Complicated: The most common complaint about OPC UA is how complicated it is to implement. The OPC UA spec is 1250 pages. Many companies don’t implement the full OPC Server, and even if they do it also requires routers, firewalls and VPN. New devices must be configured and connected rather than auto-discovered.
Heavy: When an OPC server talks to a client, since the subscriptions are not reported by exception but traditionally use a poll/response protocol (other than a very few modern OPC UA implementations), they are very heavyweight. A lot of devices that support OPC cannot handle a lot of subscriptions which limits the number of data consumers on the system. Even though it is heavy, OPC data only comes with basic tags and values – no meta data or objects.
Inflexible: The shop floor is becoming increasingly varied – with both modern and legacy devices, different operating systems, network architectures, and more. OPC has a hard time handling these varied data structures and heterogeneous devices. The focus is on OT data and the solution falls short for big data analytics applications, since it only collects OT data and not IT.
Expensive: When OPC UA is fully implemented it is very expensive and heavy. The architecture requires embedding an OPC UA server into products which increases the cost and time-to-market, increases the footprint size, CPU utilization, development costs and ongoing support costs.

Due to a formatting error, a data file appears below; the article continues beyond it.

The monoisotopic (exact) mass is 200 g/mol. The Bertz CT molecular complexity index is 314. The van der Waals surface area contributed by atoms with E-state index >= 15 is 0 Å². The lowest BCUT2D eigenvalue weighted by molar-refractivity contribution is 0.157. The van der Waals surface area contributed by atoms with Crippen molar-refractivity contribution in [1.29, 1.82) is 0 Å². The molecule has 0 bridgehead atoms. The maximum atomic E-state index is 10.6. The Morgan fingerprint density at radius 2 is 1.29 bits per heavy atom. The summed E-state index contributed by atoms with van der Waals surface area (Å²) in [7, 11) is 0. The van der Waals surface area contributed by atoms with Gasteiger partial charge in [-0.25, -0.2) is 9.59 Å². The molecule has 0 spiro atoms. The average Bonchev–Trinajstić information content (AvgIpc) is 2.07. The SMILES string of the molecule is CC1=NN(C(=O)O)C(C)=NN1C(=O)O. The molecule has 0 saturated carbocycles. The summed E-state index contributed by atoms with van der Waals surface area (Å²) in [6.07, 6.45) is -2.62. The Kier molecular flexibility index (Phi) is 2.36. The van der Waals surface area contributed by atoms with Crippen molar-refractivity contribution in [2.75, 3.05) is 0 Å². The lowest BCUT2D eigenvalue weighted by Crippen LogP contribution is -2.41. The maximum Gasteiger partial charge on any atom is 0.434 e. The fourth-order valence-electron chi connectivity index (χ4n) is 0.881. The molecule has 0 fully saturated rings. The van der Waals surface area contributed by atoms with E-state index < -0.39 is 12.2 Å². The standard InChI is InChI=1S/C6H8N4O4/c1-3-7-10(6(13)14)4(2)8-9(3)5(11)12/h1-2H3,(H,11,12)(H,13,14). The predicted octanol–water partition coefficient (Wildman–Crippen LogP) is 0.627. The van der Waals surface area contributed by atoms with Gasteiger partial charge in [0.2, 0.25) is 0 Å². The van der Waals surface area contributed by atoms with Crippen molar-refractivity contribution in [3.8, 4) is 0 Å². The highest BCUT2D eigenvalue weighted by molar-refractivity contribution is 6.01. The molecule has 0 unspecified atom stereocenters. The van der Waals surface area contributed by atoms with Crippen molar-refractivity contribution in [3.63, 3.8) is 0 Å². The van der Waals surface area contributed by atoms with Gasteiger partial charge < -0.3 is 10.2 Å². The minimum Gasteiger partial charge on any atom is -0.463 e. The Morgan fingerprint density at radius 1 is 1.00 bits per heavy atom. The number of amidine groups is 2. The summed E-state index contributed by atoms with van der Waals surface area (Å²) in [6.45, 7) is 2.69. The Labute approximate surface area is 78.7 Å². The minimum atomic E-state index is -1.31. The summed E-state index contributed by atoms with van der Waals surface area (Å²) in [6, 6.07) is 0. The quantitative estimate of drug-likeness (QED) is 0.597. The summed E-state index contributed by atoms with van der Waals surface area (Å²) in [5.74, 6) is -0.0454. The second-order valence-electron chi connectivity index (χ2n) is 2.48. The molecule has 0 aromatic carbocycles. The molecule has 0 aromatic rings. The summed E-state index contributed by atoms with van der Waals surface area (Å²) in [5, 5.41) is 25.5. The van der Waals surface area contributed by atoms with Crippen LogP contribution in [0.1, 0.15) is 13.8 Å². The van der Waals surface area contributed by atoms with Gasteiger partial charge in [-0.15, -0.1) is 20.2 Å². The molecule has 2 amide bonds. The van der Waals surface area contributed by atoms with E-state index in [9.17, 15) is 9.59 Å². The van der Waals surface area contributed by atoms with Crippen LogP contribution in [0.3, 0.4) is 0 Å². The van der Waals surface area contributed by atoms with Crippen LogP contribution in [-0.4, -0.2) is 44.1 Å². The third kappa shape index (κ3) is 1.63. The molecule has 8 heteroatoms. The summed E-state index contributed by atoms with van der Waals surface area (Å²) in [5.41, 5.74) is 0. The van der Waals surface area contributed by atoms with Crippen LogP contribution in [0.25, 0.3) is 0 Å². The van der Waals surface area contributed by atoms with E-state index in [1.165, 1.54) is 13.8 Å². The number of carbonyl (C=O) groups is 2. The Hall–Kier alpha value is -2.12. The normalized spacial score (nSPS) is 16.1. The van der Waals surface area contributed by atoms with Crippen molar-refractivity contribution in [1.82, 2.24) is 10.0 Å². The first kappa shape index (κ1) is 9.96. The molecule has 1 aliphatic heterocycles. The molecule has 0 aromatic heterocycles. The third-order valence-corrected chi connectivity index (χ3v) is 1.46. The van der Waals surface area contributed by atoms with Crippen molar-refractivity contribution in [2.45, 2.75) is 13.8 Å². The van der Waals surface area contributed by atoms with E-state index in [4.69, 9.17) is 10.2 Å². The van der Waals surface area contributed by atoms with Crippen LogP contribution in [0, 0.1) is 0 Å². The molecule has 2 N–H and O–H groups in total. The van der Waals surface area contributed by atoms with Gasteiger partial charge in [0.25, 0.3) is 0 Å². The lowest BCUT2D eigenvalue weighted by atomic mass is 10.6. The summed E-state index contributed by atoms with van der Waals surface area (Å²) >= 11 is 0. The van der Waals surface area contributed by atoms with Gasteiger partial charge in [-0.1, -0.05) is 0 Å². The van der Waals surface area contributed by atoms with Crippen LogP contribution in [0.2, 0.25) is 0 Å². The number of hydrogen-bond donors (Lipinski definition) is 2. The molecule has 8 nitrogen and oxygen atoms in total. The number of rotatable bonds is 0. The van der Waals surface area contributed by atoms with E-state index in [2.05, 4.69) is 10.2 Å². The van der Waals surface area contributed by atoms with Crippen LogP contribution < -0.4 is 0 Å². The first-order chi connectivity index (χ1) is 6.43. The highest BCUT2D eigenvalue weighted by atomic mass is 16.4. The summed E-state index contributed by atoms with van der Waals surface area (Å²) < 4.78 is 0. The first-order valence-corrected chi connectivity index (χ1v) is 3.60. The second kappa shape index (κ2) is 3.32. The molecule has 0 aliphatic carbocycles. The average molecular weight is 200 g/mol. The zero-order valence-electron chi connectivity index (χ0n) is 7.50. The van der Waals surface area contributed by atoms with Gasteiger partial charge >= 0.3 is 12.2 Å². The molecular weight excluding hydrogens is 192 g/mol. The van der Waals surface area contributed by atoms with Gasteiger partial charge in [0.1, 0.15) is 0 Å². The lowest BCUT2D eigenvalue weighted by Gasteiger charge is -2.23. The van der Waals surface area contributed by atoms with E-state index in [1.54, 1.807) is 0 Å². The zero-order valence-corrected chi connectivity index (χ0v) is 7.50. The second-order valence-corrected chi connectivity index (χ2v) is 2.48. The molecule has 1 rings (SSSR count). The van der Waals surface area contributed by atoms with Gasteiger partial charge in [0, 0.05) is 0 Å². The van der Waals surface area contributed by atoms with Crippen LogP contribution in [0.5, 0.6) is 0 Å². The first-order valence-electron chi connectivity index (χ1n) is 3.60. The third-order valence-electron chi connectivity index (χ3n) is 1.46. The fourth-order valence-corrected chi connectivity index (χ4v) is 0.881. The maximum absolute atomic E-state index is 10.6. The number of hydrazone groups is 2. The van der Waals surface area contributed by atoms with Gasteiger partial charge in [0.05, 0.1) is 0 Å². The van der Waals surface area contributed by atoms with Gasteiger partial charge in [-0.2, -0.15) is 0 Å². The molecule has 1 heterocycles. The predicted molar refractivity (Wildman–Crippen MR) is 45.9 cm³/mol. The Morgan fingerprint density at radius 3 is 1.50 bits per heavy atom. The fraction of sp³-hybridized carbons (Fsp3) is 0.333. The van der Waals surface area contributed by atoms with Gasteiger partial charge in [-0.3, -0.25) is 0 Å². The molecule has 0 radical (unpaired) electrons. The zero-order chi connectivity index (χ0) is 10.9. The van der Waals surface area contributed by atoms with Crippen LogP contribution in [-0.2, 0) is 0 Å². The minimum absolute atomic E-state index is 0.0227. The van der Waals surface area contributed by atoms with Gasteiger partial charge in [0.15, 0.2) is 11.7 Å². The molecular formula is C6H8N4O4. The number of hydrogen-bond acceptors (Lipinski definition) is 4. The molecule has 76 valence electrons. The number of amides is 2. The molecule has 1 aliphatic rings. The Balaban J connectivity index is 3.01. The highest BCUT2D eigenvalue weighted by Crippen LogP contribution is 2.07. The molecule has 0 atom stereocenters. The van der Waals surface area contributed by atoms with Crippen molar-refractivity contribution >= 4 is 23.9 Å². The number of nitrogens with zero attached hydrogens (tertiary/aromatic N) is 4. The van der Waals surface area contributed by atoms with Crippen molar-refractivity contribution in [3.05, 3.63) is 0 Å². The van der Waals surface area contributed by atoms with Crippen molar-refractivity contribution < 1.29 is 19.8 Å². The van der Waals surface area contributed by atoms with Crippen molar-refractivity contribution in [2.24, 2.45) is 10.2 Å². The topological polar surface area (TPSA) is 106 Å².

Lack of Vendor Support: OPC has been around for many years, but many IIoT technologies do not come with native support for OPC connectivity. Microsoft is the only cloud vendor that uses both OPC UA client-server connections as well as the new OPC UA publish-subscribe connections. Hardware vendor participation has been lackluster and there are only a few OPC UA software clients available.
Struggles with Multiple Data Consumers: OPC architectures struggle to supply all of the data to multiple data consumers. An OPC UA server does provide one-to-some capabilities but does not do the real decoupling needed for one-to-many. In addition, most implementations don’t include meta tag data, which once again means it falls short on getting data to IT functions in a usable format.
Figure 1: Traditional SCADA systems isolate OT data and can’t handle multiple data consumers
A traditional OPC system is shown in Figure 1, where SCADA owns the data path that was built for operations, or OT data. When new consumers request OT data, new application or custom code is written to get the data out of SCADA. As new data consumers are added, a brittle enterprise of applications is built that is costly to manage and becomes too complex to change.